Ancient Near East, Achaemenid Persian Empire, ca. 550 to 330 BCE. Comprised of 93% gold (equivalent to 22K+) and lavishly decorated with turquoise and garnet cabochons, a magnificent pair of matching bracelets with zoomorphic head terminals reflecting a taste for luxury and opulence. The skill and artistry employed to render every inch of each bracelet's surfaces is astounding. The animal heads feature almond-shaped garnet eyes, teardrop-shaped bright blue turquoise ears, and an abundance of turquoise inlays to further embellish the forms. Furthermore, the intricate modeling of their snouts as well as the sinuous motifs - perhaps wings or plumes - adorning their bodies along the bangles is beyond impressive. Size of largest: 3.7" W x 2.625" H (9.4 cm x 6.7 cm); (interior): 2.9" W (7.4 cm); (largest turquoise): 0.75" L x 0.2" W (1.9 cm x 0.5 cm); quality of gold: 93% (equivalent to 22K+); total weight: 91.7 grams (smaller is 43.6 grams, and larger is 48.1 grams)
The Achaemenid love of gold and silver was famous throughout the ancient world. Plato wrote of how the acquisition of gold and silver was considered a virtue while Alcibiades, another Athenian, wrote of the enormous wealth in gold and silver that the Persians had. In a society where flaunting wealth was important, these bracelets would have been prized possessions, demonstrating the high social status of its wearer. In addition, the inclusion of lions, ibexes, swans, gazelles or mythical creatures such as griffins or horned lions in jewelry like this was customary. It is likely that these treasured bracelets eventually became grave goods, placed into a tomb alongside other cherished pieces to accompany the deceased into the afterworld.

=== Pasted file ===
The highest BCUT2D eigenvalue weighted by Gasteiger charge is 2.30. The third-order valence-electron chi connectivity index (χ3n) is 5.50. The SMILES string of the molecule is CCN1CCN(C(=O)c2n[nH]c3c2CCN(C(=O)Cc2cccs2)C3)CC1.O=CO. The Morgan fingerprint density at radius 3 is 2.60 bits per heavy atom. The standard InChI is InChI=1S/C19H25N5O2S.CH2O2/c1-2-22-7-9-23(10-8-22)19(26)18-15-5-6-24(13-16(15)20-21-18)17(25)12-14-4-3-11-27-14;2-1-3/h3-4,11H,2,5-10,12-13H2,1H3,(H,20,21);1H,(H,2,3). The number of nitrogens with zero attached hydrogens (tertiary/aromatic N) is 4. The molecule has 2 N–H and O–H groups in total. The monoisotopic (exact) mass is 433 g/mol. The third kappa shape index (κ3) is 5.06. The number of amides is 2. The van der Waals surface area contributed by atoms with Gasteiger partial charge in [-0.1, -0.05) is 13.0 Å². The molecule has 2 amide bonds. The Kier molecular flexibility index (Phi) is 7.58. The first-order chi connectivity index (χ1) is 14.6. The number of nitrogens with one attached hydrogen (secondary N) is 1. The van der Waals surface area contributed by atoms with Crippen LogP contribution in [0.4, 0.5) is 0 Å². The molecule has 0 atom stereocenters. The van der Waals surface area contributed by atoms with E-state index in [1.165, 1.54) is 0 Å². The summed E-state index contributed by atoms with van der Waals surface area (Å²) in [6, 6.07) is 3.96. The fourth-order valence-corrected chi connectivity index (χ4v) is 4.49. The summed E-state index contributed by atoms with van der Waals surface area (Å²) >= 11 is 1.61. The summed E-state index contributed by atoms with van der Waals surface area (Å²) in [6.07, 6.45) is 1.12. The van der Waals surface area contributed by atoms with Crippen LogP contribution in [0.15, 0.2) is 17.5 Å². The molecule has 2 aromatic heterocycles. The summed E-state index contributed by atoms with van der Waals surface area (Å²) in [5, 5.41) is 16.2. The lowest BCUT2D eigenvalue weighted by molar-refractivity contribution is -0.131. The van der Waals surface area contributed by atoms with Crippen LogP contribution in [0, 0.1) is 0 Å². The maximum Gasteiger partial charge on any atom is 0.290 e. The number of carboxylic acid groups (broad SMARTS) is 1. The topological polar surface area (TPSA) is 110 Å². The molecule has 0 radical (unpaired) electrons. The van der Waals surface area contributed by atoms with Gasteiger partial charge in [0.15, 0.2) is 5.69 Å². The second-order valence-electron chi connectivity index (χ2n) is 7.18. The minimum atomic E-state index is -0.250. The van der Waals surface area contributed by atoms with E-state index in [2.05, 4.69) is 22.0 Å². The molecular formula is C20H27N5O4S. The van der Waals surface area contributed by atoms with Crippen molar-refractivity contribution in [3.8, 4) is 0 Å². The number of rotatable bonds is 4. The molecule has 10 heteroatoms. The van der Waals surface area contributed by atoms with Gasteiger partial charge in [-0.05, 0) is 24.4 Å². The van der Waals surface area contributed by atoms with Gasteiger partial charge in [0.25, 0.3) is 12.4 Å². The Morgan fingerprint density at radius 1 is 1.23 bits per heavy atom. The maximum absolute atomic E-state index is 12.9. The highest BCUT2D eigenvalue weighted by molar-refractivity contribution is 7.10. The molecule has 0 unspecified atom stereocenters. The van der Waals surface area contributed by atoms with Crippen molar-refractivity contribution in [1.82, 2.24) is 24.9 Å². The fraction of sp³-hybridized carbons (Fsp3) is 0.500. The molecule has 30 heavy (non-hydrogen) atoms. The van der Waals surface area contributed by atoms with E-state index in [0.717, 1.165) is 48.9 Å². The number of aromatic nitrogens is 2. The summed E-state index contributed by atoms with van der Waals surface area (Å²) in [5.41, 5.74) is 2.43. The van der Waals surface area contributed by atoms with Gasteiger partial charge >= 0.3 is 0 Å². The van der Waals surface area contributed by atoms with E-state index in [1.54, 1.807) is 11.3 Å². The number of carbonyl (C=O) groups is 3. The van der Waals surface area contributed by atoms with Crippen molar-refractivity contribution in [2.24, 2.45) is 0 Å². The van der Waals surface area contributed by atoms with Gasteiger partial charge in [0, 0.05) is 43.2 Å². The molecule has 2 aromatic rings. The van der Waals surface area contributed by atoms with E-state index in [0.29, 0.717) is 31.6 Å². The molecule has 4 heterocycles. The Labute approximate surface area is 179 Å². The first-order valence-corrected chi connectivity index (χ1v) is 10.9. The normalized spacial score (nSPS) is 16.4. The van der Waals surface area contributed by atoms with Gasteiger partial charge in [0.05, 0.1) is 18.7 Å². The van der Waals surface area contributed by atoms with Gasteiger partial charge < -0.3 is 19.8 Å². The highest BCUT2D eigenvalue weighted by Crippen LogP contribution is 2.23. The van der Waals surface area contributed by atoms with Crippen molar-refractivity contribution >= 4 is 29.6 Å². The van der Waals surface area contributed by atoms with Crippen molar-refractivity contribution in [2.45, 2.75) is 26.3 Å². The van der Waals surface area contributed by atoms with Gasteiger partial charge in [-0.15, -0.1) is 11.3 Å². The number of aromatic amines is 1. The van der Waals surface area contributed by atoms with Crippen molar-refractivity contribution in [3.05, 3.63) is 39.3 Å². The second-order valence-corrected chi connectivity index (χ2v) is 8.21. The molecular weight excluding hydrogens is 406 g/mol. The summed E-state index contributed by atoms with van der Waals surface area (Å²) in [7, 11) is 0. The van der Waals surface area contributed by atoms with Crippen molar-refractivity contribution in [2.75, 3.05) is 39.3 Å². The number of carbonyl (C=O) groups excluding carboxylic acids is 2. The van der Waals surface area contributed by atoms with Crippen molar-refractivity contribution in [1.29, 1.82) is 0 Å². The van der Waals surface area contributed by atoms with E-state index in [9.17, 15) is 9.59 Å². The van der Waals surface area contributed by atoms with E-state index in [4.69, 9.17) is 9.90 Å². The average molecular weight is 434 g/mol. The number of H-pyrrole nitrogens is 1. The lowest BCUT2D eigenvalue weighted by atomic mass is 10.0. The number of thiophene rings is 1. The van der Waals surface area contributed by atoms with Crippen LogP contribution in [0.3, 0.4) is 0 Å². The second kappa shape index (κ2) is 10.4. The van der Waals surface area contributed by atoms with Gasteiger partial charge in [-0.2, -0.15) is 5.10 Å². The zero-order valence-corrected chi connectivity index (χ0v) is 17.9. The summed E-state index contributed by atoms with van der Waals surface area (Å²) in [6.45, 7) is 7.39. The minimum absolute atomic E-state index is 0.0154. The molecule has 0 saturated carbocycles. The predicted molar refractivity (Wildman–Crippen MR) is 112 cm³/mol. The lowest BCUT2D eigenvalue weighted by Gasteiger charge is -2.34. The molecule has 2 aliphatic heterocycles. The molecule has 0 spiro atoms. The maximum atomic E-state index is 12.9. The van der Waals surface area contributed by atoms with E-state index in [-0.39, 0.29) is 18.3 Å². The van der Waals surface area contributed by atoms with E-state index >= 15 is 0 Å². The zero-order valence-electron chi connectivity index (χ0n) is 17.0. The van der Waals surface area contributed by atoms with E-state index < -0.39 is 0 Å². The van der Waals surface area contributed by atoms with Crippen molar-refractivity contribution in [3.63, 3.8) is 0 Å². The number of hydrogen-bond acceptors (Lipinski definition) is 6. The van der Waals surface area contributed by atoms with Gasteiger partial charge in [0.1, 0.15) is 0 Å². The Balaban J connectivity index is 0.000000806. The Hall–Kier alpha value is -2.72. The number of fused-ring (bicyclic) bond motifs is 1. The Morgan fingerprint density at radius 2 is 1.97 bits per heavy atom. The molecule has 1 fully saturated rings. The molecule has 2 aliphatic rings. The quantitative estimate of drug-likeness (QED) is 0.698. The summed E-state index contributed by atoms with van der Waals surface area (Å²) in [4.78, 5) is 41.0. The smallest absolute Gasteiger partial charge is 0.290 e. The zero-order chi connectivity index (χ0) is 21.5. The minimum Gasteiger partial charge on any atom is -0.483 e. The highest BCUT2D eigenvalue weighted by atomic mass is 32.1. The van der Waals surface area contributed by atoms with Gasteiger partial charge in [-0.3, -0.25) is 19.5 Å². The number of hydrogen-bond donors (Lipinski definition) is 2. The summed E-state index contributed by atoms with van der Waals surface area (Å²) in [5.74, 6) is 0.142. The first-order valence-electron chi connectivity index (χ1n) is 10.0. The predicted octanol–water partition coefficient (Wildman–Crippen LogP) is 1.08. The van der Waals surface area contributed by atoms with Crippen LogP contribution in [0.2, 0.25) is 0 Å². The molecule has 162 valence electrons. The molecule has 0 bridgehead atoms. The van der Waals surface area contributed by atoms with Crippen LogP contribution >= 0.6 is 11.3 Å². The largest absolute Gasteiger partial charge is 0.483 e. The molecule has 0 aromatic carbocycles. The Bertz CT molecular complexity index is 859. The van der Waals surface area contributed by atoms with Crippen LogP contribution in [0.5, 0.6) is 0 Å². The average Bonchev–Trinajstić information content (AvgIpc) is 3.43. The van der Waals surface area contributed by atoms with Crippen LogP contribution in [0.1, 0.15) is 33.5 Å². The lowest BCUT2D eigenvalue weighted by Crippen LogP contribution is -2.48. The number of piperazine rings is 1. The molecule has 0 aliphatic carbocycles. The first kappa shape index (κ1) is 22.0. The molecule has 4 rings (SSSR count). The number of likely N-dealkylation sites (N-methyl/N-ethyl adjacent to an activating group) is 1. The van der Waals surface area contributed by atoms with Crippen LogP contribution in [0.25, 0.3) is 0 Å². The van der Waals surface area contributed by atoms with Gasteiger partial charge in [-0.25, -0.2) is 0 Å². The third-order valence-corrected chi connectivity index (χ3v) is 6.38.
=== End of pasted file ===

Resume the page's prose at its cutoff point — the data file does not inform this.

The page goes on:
The Achaemenid Persian Empire, founded by Cyrus the Great in 550 BCE (including Iran, Mesopotamia, Syria, Egypt, Asia Minor, Central Asia, Caucasus, Thrace and some parts of India) is generally regarded as one of the greatest civilizations of the ancient world. Its capital, Pasargadae, was Cyrus the Great's final resting place and has been named a UNESCO World Heritage Site.
These bracelets compare with examples in the Tillya Tepe (Hill of Gold) - a burial site for one man and five women of whom one was a princess - in Jowzjan province dating to the 1st century BCE. See "Bactrian Gold: From the Excavations of Tillya Tepe Necropolis in Northern Afghanistan" by Victor Sarianidi (1985), translated from Russian by Arthur Shkarovsky-Raffe Aurora Publishers, Leningrad, especially pp. 163-167.
Provenance: private California, USA Collection; ex-private collection of a doctor who traveled to Iran and Afghanistan to practice medicine, acquired in the late 1950s
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Bracelets have a few chips and losses to some stones, minor abrasions, and light encrustations, with stable hairline fissure in the middle of the smaller bracelet, and minor softening to some finer details, otherwise intact and excellent. Wonderful patina and stones throughout.